Rescue Season Begins
April 14, 1997
By Liesl Clark
This year, teams have been setting the route early and there is news that Camp
I was established as early as mid-March. Calls for help are also coming in
early. "This year we have already been radioed by climbers with altitude
sickness at Camp I asking for a helicopter rescue," said Colonel Madan K.C.
from Kathmandu's Tribhuvan Airport.
Colonel Madan was the Nepalese Army helicopter pilot who volunteered to rescue
American climber Beck Weathers and Taiwanese climber Makalu Gau from Camp I
last year in an Ecuriel AS350 B2 helicopter. It was the highest Himalayan
helicopter rescue in history. "Because of what we did last year, I'm afraid
we've set a precedent for climbers who want to be lifted off the mountain from
near Camp I with only minor problems," said Madan.
Colonel Maddan assured us, however, that he is refusing to rescue anyone who is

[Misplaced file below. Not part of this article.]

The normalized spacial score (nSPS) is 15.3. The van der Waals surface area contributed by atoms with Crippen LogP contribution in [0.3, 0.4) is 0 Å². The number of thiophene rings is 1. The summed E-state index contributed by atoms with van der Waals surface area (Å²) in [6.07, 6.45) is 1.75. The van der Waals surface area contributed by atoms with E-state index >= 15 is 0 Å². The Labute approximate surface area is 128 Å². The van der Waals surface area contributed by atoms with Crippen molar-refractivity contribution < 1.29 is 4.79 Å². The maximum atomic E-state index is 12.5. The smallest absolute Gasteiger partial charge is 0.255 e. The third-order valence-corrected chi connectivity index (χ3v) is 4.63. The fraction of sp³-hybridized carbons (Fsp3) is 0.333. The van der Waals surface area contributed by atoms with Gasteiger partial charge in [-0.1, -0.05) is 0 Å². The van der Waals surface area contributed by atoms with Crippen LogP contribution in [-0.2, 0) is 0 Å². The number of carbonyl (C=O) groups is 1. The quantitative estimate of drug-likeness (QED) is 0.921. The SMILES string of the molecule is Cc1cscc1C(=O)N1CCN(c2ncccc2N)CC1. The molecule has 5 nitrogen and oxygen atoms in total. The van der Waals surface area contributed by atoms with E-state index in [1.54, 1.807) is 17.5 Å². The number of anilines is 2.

able to walk down to Base Camp or who can be safely evacuated via stretcher.
"It is our duty to help when we can, but we must consider the safety of the
helicopter and the pilots when determining the necessity of these extremely
dangerous high altitude helicopter rescues." Last year's rescue by Madan was
perhaps the only hope for Weathers and Gau, who were assisted down the mountain
from the high camps by David Breashears, Ed Viesturs, and Pete Athans, among
As this newsflash is being written, NOVA Everest Expedition's Sirdar,
Jangbu Sherpa, and Deputy Expedition Leader, Pete Athans, are in the
Icefall, descending from Camp I. Check back tomorrow to hear Pete and
Jangbu's impressions of the route through the Icefall.